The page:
2 Ways Jacques Pépin Uses Miso To Flavor Fish

It's no secret that acclaimed chef Jacques Pépin loves seafood: In a post on his official Facebook account, he even writes, "Hello. I eat a great deal of fish." This personal penchant compounded by a lifelong career of preparing seafood in the kitchen makes for a seasoned authority on how, exactly, to do it the right way — and in Pépin's book, it's all about the miso.

Miso is the quintessential umami bomb. It's a paste made from fermented soybeans and salt, and this salty, funky condiment is a natural fit for pairing with salty-funky fish filets. Plus, thanks to its natural fermentation, it lasts for around a year in the fridge, meaning you can also keep the ingredient on hand for easy access in other recipes. Miso's peanut butter-like texture makes it a natural fit for creating thick, rich glazes for preparing fish. There are many different types of miso paste, but the intense flavor of red miso is the best fit for creating impactful marinades and glazes — and it's the ingredient Jacques Pépin swears by when he's preparing fish. 

As the world-renowned chef once waxed, "My palate is simpler than it used to be. A young chef adds and adds and adds to the plate. As you get older, you start to take away." It's no wonder, then, that the miso glazes and marinades Pépin uses to flavor fish tote simple prep and short ingredient lists, letting the punchy Japanese ingredient speak for itself.

Roasted black cod in spicy miso glaze

Cod is characterized by its mild flavor, making it a wonderfully accessible option for pleasing hesitant seafood eaters who might not find an intense fishy taste appealing. For added home cook ease, it's typically sold in skinned, deboned filets or even bagged in the grocery store freezer aisle, requiring zero prep work.

When he's serving it on his table, Jacques Pépin makes roasted black cod filets with a spicy miso glaze, according to a post on his official Instagram account. The glaze is a mixture of miso paste, hot chili garlic sauce, soy sauce, and mirin — "One of my favorite ways of cooking fish," raves the chef. If you've never worked with it before, mirin is a sweet, sake-esque rice wine popular in Japanese cooking, made from a combination of shochu, koji, and steamed mochi rice. The resulting complex profile is sweet, tangy, and umami-forward, with a hit of acidity.

"Cod is one of my favorite fish. It's flaky, moist, easy to find, and affordable," Pépin explained to PBS. "I like to serve it slightly undercooked, but of course you should prepare it to your own liking." To do it like the pro, roast your black cod in the oven until it's flaky a little on the underdone side, then slather it in the miso glaze and dig in.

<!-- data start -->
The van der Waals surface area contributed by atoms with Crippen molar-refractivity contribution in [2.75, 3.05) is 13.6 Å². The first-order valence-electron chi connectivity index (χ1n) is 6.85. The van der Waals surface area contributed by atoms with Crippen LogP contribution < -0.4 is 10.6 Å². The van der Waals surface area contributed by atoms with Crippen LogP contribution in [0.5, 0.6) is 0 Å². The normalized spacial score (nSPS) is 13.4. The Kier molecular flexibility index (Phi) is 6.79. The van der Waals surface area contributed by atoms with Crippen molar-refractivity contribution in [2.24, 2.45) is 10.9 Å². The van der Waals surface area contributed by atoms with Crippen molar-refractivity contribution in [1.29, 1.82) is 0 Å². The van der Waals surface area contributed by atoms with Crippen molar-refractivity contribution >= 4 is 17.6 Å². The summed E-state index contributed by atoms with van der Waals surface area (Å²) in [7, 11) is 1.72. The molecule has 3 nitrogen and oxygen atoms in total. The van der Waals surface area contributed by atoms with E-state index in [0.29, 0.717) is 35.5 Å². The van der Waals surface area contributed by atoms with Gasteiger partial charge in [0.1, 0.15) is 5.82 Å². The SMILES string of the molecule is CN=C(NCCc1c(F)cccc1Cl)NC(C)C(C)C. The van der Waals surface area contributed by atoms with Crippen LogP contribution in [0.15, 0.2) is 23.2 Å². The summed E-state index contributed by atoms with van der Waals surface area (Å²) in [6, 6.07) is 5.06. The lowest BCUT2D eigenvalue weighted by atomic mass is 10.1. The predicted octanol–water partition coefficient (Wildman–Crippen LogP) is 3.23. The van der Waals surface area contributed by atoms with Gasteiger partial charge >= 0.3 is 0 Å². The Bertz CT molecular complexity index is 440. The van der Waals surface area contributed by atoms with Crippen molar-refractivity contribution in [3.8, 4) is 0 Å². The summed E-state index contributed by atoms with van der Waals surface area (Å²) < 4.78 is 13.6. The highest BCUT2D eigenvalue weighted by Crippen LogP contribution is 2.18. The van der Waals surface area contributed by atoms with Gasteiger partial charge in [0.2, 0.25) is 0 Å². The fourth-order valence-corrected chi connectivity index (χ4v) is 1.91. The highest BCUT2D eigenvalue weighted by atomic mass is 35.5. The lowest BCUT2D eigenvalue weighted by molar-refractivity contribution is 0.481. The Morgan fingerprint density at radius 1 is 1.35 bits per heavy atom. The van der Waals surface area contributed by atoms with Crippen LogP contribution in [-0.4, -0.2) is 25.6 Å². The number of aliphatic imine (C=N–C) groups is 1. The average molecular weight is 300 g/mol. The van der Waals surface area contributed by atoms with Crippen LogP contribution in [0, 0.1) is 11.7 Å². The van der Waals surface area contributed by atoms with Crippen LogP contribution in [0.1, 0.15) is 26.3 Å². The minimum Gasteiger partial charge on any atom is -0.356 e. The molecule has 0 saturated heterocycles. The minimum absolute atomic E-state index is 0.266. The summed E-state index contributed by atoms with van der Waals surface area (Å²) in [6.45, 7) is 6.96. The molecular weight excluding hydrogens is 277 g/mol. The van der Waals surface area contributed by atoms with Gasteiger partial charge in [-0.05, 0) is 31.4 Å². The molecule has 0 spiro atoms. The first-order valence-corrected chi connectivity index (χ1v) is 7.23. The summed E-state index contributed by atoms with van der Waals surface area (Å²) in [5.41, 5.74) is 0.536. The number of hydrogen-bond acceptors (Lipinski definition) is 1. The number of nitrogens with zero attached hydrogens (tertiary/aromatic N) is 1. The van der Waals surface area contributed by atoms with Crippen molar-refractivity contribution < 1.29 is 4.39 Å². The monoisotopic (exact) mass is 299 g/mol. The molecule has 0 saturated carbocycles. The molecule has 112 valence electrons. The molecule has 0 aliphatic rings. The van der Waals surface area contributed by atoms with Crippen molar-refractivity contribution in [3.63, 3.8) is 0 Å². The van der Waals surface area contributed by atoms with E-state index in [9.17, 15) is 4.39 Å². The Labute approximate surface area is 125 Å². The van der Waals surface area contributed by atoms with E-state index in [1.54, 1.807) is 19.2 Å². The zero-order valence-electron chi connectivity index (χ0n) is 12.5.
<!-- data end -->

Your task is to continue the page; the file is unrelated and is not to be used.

Broiled salmon in maple-miso marinade

Salmon's naturally high fat content imbues the fish with an automatic richness, so it's only right to play up the luxury element with a fittingly luxurious marinade. When he's preparing salmon, Jacques Pépin sweetens things up a bit with the addition of maple syrup — another sweet-umami dressing, but one that emphasizes the sweetness more than the tangy acidity.

As he told KQED, Pépin's overnight salmon marinade is made from a mixture of red miso paste, maple syrup, soy sauce or tamari, hot chili sauce like Sriracha, and rice vinegar — notably, not dissimilar to the ingredients in his go-to cod glaze. If you don't have an entire day to wait for this dish to marinate, says the chef, even an hour-long soak can make a big difference. It works so well for salmon, explained Pépin, because "miso paste has a deep taste, and the maple syrup, soy, and vinegar give it great complexity. Extra miso glaze can be served with the cooked fish, if you like." To complete the meal, serve your maple-miso salmon with roasted parmesan potatoes, wilted asparagus, or mushroom risotto.

In general, lighter-colored salmon filets carry a milder taste, while darker, pinker filets carry a stronger fishy flavor. To let the maple-miso glaze shine, you might opt for a less vivid filet. Or for a more intense taste that stands up to glaze with some juxtaposing funk, give a darker pink salmon filet a whirl.